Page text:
Juneteenth And Father’s Day Call For Greater Awareness This Year
As with any disease, one must be made aware of its presence before it can be properly treated or cured. In addition to COVID-19, there is another viral disease that is threatening the health and well-being of everyone in U.S. at this time. It is the disease of racism, inequality, cultural insensitivity, and social injustice. This calls for shining a brighter light of understanding on these threats because of how different Father’s Day is going to be for too many families and communities this year, and how much more important the recognition of Juneteenth will be. Hopefully, this can be the launching of greater enlightenment and true emancipation.
Let’s Remember The Gravitas Of This Father’s Day
Most of us think of June as the month we celebrate Fathers. We recognize the roles they play in our lives, and shop for that precious gift that shows our appreciation. This year, however, Father’s Day takes on a more somber tone as we remember that there are many children who have lost their fathers since last Father’s Day – George Floyd’s little daughter being at the top of the list, and many others in years past. In addition, many people have also lost their fathers to COVID-19.
If you still have a father to celebrate, shower him with all the love and affection you can. We all hope and pray that if he is a man of color, soon he and his children will be able to freely walk the streets of this country without being afraid for their lives. Currently, not just men of color, but all people – mothers, children, communities – are in fear; not only the fear of hatred from those who seem unable to tolerate anyone who doesn’t look like them, talk like them, or believe as they do, but also living in fear of the system of injustice, inequality, and human rights violation. Everyone is hoping and praying that the racism and injustice that has been festering just beneath the surface and is now so openly revealed will finally be addressed, treated, and eliminated. Just as effectively as polio was eradicated, or as the world is furiously working to search for a cure for the coronavirus, we also hope that our nation will actively search for the cure for racism, inequality, and social injustice at all levels.
Perhaps This Juneteenth Will Mark The Beginning Of True Freedom
Below is the official proclamation made on June 19, 1865 to the last state in the union that continued the practice of slavery:
“The people of Texas are informed that, in accordance with a proclamation from the Executive of the United States, all slaves are free. This involves an absolute equality of personal rights and rights of property between former masters and slaves, and the connection heretofore existing between them becomes that between employer and hired labor. The freedmen are advised to remain quietly at their present homes and work for wages. They are informed that they will not be allowed to collect at military posts and that they will not be supported in idleness either there or elsewhere.” —General Orders, Number 3; Headquarters District of Texas, Galveston, June 19, 1865 https://www.pbs.org/wnet/african-americans-many-rivers-to-cross/history/what-is-juneteenth/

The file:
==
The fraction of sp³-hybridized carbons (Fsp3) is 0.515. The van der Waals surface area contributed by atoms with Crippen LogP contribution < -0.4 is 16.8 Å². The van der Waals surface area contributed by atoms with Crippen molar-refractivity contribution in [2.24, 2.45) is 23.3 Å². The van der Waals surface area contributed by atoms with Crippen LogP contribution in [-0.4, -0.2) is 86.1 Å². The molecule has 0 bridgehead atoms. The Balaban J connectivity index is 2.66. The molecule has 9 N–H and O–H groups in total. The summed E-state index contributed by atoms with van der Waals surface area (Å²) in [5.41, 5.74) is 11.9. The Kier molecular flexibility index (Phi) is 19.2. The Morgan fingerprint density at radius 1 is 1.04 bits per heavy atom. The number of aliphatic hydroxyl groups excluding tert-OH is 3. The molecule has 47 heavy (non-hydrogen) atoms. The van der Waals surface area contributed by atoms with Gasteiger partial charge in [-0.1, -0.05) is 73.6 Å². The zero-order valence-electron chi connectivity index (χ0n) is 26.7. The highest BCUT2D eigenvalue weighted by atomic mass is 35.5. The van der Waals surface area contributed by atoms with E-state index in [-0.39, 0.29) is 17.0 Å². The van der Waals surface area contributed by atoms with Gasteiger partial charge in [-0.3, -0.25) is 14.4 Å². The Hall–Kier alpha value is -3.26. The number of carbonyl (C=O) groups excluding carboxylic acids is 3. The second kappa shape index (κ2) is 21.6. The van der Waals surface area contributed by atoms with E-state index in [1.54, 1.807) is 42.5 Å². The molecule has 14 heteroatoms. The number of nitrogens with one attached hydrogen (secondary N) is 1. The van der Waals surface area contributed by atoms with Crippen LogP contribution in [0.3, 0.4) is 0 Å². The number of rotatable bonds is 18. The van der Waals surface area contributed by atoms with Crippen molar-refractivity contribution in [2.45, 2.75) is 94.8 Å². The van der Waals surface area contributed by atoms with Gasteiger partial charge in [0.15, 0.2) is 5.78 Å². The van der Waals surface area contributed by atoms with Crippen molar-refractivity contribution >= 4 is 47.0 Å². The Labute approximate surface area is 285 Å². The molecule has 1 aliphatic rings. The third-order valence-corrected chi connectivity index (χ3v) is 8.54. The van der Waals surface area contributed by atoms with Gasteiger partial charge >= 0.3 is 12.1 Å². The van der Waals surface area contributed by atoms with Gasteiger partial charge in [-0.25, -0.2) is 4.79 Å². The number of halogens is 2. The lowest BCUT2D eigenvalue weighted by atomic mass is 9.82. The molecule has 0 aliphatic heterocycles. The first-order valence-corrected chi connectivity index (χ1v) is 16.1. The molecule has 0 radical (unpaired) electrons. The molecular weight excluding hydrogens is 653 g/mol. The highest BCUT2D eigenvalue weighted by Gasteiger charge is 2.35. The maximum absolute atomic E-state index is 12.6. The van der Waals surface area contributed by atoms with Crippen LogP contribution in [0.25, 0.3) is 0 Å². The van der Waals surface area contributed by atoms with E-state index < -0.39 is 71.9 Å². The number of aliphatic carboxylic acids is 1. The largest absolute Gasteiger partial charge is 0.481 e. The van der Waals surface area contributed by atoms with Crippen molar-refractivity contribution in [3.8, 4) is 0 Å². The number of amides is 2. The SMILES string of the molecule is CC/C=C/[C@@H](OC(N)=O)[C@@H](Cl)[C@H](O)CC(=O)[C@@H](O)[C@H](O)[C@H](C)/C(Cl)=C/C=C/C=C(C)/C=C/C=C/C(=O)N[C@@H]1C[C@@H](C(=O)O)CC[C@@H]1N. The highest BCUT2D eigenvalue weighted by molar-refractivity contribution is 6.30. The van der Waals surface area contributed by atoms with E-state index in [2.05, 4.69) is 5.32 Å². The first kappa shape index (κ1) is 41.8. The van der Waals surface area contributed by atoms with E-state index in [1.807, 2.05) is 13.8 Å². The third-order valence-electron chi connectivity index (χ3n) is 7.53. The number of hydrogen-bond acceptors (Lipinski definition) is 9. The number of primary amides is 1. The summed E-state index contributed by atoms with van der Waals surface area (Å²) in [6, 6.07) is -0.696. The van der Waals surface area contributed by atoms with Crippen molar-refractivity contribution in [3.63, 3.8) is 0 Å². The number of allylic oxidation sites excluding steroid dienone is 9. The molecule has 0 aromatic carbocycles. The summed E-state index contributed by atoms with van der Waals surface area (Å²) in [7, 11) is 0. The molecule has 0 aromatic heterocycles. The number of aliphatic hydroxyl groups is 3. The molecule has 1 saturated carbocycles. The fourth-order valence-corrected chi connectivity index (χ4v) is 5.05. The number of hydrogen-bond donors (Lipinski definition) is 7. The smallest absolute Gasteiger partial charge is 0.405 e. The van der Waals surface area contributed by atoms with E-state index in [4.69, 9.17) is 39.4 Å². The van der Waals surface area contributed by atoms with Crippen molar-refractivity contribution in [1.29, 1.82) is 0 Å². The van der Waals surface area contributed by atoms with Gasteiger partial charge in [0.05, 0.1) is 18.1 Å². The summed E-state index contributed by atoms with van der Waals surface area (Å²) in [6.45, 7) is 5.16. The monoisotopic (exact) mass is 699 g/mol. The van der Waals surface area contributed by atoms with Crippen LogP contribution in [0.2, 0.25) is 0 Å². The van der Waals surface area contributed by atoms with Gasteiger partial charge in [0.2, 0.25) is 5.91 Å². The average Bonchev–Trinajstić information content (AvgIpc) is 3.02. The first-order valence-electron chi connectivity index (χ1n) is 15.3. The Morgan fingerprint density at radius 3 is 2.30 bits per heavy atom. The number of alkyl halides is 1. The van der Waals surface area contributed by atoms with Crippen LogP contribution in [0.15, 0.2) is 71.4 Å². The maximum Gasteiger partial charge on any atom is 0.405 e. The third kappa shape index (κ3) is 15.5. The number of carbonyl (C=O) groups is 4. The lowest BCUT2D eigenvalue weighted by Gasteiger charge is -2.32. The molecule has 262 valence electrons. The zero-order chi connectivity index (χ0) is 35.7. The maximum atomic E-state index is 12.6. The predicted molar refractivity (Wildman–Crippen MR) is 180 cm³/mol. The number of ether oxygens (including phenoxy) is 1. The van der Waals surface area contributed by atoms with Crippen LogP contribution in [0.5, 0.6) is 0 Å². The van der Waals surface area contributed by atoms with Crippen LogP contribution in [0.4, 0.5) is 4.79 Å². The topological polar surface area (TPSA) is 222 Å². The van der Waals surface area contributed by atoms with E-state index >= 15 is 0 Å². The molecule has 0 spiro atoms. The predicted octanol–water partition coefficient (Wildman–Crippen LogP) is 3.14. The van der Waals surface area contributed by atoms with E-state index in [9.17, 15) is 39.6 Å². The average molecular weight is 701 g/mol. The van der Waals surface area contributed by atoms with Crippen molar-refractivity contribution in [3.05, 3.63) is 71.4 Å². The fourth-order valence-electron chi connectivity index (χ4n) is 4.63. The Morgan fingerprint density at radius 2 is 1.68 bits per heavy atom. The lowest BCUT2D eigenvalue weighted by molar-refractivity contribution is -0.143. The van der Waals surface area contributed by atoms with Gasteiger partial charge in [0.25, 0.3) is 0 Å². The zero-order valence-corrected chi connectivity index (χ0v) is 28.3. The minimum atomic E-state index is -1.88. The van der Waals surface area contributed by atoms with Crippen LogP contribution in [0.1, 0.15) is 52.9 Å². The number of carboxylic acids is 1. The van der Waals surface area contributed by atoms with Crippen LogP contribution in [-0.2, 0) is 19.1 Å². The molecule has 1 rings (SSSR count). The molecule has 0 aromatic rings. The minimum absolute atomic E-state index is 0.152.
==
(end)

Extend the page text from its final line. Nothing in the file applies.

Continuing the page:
Juneteenth may have been the official end of slavery, but it was not the end of racial prejudice. We are in the midst of being made aware of that right now. This gives Juneteenth a place of even greater significance this year. Perhaps future generations will be celebrating Juneteenth as a day that marks the beginning of true freedom for all people of color.
Harvard Professor, Henry Louis Gates, Jr. wrote, “Of all Emancipation Day observances, Juneteenth falls closest to the summer solstice (this Friday, June 21), the longest day of the year, when the sun, at its zenith, defies the darkness in every state, including those once shadowed by slavery. By choosing to celebrate the last place in the South that freedom touched — reflecting the mystical glow of history and lore, memory and myth, as Ralph Ellison evoked in his posthumous novel, Juneteenth — we remember the shining promise of emancipation, along with the bloody path America took by delaying it and deferring fulfillment of those simple, un-anticipating words in Gen. Granger’s original order No. 3: that “This involves an absolute equality of personal rights and rights of property between former masters and slaves.”
My hope this Juneteenth is that we never forget it.”
It is my sincere hope that the root of these events that are causing such mental, physical and emotional distress throughout the country opens the way to a glorious, healthy, and balanced new way of life for all of us and for our children and the generations to come.